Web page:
Go gambling mad with the students of Hyakkaou Academy in this series that delights and disturbs.

Kakegurui – Compulsive Gambler Vol. 1, licensed by Yen Press, begins the story of Jabami Yumeko transferring to Hyakkaou Private Academy. What sets this school apart from most is that the moment classes end, the students immediately group up into various gambling sessions all around the academy. Almost everyone at the school has millions of yen to gamble with and one’s skill at gambling determines their ranking in the hierarchy imposed by Hyakkaou’s student council. Luckily for Jabami Yumeko, she’s the titular compulsive gambler. Is this series one you should literally put your money on?

The main selling point of the series that initially drew me to the anime when it came to Netflix this past February is the insane faces the characters make once they “go gambling mad.” The artwork by Naomura Tōru is crisp and clean from beginning to end and the ways these young women contort their faces in ecstatic glee or ruinous despair is hilarious. It reminds me of some of the wild faces in Umineko When They Cry because as funny as they are, they’re also a little disturbing, which ties into the series’ themes of how debt and capitalism can ruin a life.

Beyond the great faces, I can’t say enough good about the overabundance of patterns used to fill space in this series. There’s houndstooth, checkerboard, playing card backs, polka-dots, all kinds of eye-popping details all over almost every page. Reading this manga feels like a trip through a classy casino, as everything is just gaudy enough to look busy and flashy, but not to the point of the book’s art feeling tacky. There’s also a great use of mixed media throughout the volume which elevates a particular horror element to an unnervingly real level.

Writer Kawamoto Homura does a good job of gradually introducing the series’ wacky cast of gambling freaks and, more importantly, the complex games of skill and chance they play. Simple roulette is child’s play for the students at Hyakkaou and each game they play is an elevated, complicated version of regular gambling games. For example, instead of regular rock, paper, scissors, we see a game where two students play with cards with the signs for rock, paper, scissors drawn on, but these cards are drawn by a class of students at random, lowering the chances of victory and upping the need for a strong poker face. The games get all the more complex as Yumeko challenges more powerful members of the student council with the stakes getting higher and more exciting each time. Even as someone who has no interest in gambling, I had a ton of fun seeing these students risk it all and go wild.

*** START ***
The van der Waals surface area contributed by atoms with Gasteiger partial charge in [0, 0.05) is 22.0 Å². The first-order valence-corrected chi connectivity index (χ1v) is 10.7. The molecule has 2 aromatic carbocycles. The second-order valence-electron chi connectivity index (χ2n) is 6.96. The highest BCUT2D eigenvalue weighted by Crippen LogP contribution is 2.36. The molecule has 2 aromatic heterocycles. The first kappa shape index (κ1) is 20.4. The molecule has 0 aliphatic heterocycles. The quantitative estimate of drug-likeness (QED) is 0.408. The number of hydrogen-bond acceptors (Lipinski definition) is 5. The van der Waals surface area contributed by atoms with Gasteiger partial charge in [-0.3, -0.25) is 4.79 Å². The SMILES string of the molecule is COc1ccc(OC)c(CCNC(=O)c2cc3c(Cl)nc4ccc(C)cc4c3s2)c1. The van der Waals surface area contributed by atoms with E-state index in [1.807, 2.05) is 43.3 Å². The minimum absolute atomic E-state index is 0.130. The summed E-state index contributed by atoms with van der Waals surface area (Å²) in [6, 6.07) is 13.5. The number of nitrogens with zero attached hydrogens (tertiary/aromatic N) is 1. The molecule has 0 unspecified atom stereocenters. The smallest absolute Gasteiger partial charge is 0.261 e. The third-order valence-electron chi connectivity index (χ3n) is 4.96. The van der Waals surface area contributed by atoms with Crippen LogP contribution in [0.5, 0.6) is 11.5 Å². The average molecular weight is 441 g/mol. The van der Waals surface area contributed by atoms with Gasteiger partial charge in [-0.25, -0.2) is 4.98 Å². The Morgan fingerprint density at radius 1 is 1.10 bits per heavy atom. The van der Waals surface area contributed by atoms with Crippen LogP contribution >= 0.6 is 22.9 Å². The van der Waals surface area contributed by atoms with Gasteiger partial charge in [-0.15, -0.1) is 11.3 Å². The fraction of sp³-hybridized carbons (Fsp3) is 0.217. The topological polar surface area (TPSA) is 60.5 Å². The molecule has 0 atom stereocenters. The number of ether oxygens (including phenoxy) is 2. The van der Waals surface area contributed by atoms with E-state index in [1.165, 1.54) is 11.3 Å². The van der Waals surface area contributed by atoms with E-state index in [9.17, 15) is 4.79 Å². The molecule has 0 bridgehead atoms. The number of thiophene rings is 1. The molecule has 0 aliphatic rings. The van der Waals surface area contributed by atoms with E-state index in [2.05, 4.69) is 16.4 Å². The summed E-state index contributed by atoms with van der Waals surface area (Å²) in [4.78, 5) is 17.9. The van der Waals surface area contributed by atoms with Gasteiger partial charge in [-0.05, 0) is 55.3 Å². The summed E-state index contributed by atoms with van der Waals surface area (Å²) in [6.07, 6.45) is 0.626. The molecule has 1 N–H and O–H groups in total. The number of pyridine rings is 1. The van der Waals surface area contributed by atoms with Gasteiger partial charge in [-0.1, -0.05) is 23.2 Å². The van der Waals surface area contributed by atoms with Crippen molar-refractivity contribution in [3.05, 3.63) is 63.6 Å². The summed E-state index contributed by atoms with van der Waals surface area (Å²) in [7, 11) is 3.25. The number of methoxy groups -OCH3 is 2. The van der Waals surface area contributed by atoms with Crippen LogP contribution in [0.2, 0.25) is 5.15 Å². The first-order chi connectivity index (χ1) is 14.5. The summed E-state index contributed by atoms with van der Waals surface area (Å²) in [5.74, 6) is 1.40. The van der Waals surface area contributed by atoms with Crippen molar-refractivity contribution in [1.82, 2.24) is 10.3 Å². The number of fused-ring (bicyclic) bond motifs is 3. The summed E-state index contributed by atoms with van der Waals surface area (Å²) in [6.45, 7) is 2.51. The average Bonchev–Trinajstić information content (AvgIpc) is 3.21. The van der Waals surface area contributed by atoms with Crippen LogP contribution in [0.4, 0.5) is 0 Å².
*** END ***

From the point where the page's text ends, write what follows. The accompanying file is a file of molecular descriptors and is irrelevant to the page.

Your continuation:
What I like the least about the series is the hyper-sexualization of its characters. Their ecstasy while gambling almost always turns into a sexual pleasure and while this lends itself to comedy, it’s still a characteristic that objectifies and sexualizes high school girls. Were they adult women, I’d be having a different conversation about catering to the male gaze, but given that the characters are teenagers their sexualization makes me uncomfortable.

Kakegurui – Compulsive Gambler Vol. 1 is a wild ride that entertains even with no knowledge of gambling going in. Anyone who wants a series that blends comedy, light horror, and themes that explore what happens when hyper-capitalist attitudes take over can safely bet on enjoying this series.

Kakegurui - Compulsive Gambler Vol. 1
Is it good?
Gorgeous art, wild faces, and wilder gambles make this series an exciting and funny one to look out for, though it does have some problematic elements that hold it back.
Naomura Tōru's artwork is clean and consistent throughout from wildly distorted faces to expertly used patterns and mixed media.
The gambling games are complex and entertaining and writer Kawamoto Homura does a good job of making sure the reader doesn't get lost.
The cast is entertaining and they each have their own unique motivations and approaches to the high stakes games they play.
The hyper-sexualization of this cast of teenagers is more uncomfortable than comedic because of their age.
8
Good

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